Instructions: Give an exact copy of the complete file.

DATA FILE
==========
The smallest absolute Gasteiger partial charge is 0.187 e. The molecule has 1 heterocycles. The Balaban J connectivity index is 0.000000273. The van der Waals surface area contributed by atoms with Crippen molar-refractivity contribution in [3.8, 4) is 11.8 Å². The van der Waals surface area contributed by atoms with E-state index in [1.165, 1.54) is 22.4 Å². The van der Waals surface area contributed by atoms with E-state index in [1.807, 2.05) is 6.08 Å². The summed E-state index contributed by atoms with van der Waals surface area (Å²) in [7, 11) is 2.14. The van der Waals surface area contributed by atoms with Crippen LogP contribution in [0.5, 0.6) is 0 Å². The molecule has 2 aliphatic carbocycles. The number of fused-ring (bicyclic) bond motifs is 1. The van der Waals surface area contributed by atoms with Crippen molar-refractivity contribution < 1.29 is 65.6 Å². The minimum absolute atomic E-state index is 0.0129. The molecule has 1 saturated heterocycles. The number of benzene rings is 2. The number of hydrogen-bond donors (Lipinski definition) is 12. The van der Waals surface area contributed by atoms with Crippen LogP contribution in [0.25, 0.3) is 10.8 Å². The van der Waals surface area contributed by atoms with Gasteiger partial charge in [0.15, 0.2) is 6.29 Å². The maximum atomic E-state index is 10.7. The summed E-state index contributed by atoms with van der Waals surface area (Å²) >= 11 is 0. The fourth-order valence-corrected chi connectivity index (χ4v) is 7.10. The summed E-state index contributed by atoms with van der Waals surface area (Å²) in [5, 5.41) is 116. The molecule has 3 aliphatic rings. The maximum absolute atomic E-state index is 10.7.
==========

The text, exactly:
The smallest absolute Gasteiger partial charge is 0.187 e. The molecule has 1 heterocycles. The Balaban J connectivity index is 0.000000273. The van der Waals surface area contributed by atoms with Crippen molar-refractivity contribution in [3.8, 4) is 11.8 Å². The van der Waals surface area contributed by atoms with E-state index in [1.165, 1.54) is 22.4 Å². The van der Waals surface area contributed by atoms with E-state index in [1.807, 2.05) is 6.08 Å². The summed E-state index contributed by atoms with van der Waals surface area (Å²) in [7, 11) is 2.14. The van der Waals surface area contributed by atoms with Crippen LogP contribution in [0.5, 0.6) is 0 Å². The molecule has 2 aliphatic carbocycles. The number of fused-ring (bicyclic) bond motifs is 1. The van der Waals surface area contributed by atoms with Crippen molar-refractivity contribution < 1.29 is 65.6 Å². The minimum absolute atomic E-state index is 0.0129. The molecule has 1 saturated heterocycles. The number of benzene rings is 2. The number of hydrogen-bond donors (Lipinski definition) is 12. The van der Waals surface area contributed by atoms with Crippen LogP contribution in [0.25, 0.3) is 10.8 Å². The van der Waals surface area contributed by atoms with Gasteiger partial charge in [0.15, 0.2) is 6.29 Å². The maximum atomic E-state index is 10.7. The summed E-state index contributed by atoms with van der Waals surface area (Å²) >= 11 is 0. The fourth-order valence-corrected chi connectivity index (χ4v) is 7.10. The summed E-state index contributed by atoms with van der Waals surface area (Å²) in [5, 5.41) is 116. The molecule has 3 aliphatic rings. The maximum absolute atomic E-state index is 10.7.